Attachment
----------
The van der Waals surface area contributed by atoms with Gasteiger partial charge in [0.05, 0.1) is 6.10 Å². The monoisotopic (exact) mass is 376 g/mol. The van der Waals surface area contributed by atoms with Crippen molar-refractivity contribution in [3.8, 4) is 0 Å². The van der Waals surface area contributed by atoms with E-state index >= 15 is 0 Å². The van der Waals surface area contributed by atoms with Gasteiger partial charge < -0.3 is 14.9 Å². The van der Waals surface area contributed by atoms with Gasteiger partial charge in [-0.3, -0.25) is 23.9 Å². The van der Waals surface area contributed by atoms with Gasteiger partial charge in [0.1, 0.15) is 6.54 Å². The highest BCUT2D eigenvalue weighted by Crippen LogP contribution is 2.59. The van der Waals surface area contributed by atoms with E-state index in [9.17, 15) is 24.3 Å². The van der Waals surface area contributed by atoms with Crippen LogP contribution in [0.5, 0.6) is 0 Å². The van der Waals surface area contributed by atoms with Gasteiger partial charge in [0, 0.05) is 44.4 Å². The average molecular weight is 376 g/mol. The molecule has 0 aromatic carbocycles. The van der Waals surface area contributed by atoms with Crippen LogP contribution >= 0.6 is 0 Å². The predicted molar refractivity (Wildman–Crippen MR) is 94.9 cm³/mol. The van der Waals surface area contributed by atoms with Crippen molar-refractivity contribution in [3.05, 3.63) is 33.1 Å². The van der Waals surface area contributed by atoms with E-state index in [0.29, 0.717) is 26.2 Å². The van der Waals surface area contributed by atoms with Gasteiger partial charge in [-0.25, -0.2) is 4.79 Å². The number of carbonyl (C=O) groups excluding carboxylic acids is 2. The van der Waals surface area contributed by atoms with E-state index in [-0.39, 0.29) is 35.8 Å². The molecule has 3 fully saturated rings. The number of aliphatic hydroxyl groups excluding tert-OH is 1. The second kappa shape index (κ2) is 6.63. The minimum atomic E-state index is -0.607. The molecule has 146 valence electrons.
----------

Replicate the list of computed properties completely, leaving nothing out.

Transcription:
The van der Waals surface area contributed by atoms with Gasteiger partial charge in [0.05, 0.1) is 6.10 Å². The monoisotopic (exact) mass is 376 g/mol. The van der Waals surface area contributed by atoms with Crippen molar-refractivity contribution in [3.8, 4) is 0 Å². The van der Waals surface area contributed by atoms with E-state index >= 15 is 0 Å². The van der Waals surface area contributed by atoms with Gasteiger partial charge < -0.3 is 14.9 Å². The van der Waals surface area contributed by atoms with Gasteiger partial charge in [-0.3, -0.25) is 23.9 Å². The van der Waals surface area contributed by atoms with Gasteiger partial charge in [0.1, 0.15) is 6.54 Å². The highest BCUT2D eigenvalue weighted by Crippen LogP contribution is 2.59. The van der Waals surface area contributed by atoms with E-state index in [9.17, 15) is 24.3 Å². The van der Waals surface area contributed by atoms with Crippen LogP contribution in [0.5, 0.6) is 0 Å². The van der Waals surface area contributed by atoms with Gasteiger partial charge in [0, 0.05) is 44.4 Å². The average molecular weight is 376 g/mol. The molecule has 0 aromatic carbocycles. The van der Waals surface area contributed by atoms with Crippen LogP contribution >= 0.6 is 0 Å². The predicted molar refractivity (Wildman–Crippen MR) is 94.9 cm³/mol. The van der Waals surface area contributed by atoms with Crippen molar-refractivity contribution in [3.05, 3.63) is 33.1 Å². The van der Waals surface area contributed by atoms with E-state index in [0.29, 0.717) is 26.2 Å². The van der Waals surface area contributed by atoms with Gasteiger partial charge in [-0.25, -0.2) is 4.79 Å². The number of carbonyl (C=O) groups excluding carboxylic acids is 2. The van der Waals surface area contributed by atoms with E-state index in [-0.39, 0.29) is 35.8 Å². The molecule has 3 fully saturated rings. The number of aliphatic hydroxyl groups excluding tert-OH is 1. The second kappa shape index (κ2) is 6.63. The minimum atomic E-state index is -0.607. The molecule has 146 valence electrons.